Motorist loses leg in collision with truck that crossed centerline

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Case in Point

October 22, 2013

Motorist loses leg in collision with truck that crossed centerline 

Suit alleged that the tractor trailer’s driver was negligent in failing to keep a proper lookout, failing to keep his truck under control, driving too fast for conditions, and crossing the centerline. The jury awarded about $7.35 million. Erb v. Peninsula Logistics, Inc.

Kevin Erb, 52, was driving northbound on a highway during the early morning hours. As he drove through an area obscured by dense fog combined with smoke from a controlled burn, Loran Leroy Smith Sr., driving a tractor-trailer southbound for Peninsula Logistics, crossed the centerline and struck Erb’s SUV.

Erb suffered severe crush injuries to his left leg, requiring its amputation above the knee. He now uses a prosthesis. His past medical expenses totaled $654,000, and his future life-care costs are estimated at about $1.74 million. Erb had been earning about $34,000 annually as a fiberglass craftsman for a boat manufacturer. He was unable to return to that job but may be able to obtain lower-paying, sedentary work in the future.

Erb and his wife sued Smith, alleging that he was negligent in failing to keep a proper lookout, failing to keep his truck under control, driving too fast for conditions, and crossing the centerline. The plaintiffs also contended that if Smith could not see properly, he should have pulled over until the smoky conditions cleared.

The plaintiffs also sued Peninsula Logistics, alleging liability for Smith’s negligence. The plaintiffs contended that if Smith was an independent contractor, as the defendants claimed, then Peninsula was liable under a law that makes trucking companies liable for the acts of their independent contractors.

The plaintiffs claimed about $498,000 in past and future lost earnings.

Smith argued that the fog and smoke created a “white out” condition—a contention supported by witnesses—and that the condition caused him to become disoriented. The defense also argued that it would have been dangerous for Smith to stop his truck in the road because cars could strike him from behind; that even if he pulled off to the side, cars might follow the taillights; and that he could not pull completely off the road because the shoulder was too narrow.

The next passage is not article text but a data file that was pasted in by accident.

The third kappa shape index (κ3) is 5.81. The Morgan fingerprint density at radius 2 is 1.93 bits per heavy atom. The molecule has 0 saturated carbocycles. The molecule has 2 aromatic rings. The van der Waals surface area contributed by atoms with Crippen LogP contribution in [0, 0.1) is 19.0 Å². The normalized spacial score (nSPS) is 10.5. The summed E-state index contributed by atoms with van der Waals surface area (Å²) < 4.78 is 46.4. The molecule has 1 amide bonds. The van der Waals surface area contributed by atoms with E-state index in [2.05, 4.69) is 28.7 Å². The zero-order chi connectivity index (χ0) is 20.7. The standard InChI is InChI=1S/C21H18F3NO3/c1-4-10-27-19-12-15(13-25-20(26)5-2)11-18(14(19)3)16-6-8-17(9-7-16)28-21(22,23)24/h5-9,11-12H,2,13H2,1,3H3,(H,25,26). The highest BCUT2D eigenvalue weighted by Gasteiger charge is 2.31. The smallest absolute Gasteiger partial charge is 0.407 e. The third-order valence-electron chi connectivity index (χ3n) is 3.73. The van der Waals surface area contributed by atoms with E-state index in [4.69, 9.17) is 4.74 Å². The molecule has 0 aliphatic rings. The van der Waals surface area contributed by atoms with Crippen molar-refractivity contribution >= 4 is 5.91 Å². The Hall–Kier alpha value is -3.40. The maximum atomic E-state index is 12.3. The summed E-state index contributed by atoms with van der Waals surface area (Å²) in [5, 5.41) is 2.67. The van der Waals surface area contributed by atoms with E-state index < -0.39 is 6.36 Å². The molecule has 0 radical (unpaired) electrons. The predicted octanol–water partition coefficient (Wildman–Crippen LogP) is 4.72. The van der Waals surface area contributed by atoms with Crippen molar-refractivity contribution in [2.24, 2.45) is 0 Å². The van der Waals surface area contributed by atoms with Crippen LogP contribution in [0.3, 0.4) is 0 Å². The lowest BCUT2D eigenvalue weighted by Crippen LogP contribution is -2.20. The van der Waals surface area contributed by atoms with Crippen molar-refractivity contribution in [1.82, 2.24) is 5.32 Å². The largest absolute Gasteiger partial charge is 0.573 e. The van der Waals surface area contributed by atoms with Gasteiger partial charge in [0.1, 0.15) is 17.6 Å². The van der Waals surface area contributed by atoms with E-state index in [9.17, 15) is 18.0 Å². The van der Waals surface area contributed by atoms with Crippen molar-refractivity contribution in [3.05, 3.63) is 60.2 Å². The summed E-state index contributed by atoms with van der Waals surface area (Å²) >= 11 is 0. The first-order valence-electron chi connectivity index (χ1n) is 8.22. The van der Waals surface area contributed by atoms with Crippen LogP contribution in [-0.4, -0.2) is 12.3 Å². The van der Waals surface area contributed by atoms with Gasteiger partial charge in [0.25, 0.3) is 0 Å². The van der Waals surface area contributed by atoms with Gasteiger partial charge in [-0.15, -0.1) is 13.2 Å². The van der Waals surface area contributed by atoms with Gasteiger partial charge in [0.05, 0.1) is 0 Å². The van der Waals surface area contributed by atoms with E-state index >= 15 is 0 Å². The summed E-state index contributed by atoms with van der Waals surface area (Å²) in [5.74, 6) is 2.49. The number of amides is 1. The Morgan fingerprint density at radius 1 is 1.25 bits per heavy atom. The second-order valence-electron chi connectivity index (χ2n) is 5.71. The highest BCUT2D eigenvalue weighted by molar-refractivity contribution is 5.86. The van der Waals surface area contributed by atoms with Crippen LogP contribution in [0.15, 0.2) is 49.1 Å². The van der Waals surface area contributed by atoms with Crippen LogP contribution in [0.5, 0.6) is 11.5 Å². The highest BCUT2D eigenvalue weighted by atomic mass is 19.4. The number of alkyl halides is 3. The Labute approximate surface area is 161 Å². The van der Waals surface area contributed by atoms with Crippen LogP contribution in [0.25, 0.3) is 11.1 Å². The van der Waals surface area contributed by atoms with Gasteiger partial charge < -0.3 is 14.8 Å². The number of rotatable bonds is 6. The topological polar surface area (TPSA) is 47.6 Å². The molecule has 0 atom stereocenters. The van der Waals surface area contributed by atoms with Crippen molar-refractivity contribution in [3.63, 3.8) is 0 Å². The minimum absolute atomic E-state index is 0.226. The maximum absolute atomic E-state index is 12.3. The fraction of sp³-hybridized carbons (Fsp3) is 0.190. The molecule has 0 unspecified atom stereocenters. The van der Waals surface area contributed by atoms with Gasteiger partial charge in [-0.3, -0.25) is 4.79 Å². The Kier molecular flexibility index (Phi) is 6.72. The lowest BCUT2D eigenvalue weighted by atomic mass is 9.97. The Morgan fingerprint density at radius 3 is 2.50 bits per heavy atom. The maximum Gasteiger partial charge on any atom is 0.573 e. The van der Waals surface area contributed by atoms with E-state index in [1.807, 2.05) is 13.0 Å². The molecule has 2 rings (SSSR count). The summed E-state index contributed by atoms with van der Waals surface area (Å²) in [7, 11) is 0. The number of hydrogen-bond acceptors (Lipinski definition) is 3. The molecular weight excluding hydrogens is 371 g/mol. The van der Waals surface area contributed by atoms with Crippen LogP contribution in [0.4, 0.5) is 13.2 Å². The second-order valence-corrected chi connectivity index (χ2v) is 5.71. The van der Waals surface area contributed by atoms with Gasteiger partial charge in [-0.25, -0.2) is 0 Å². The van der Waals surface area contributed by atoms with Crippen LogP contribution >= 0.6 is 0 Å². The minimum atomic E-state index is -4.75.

The jury awarded about $7.35 million jointly and severally against the defendants. The verdict included about $3.42 million for future pain and suffering, about $2.53 million for past and future medical expenses, $654,000 for past pain and suffering, about $498,000 for past and future lost earnings, and $250,000 to Erb’s wife for loss of consortium. Defense motions for a new trial, remittitur, and judgment n.o.v. are pending.

Citation: Erb v. Peninsula Logistics, Inc., No. 2012 CA 001509 AN (Fla., Osceola Co. Cir. Sept. 20, 2013).

Plaintiff counsel: AAJ member John Elliott Leighton and Eric Halsey, both of Miami.

Plaintiff experts: Gary Stephens, accident reconstruction, Macclenny, Fla.; and Paul Deutsch, life-care planning, and Fred Raffa, economics, both of Orlando, Fla.

Defense experts: Alan Moore, accident reconstruction, and Stuart Cody and Bradley Braun, life-care planning, all of Orlando.


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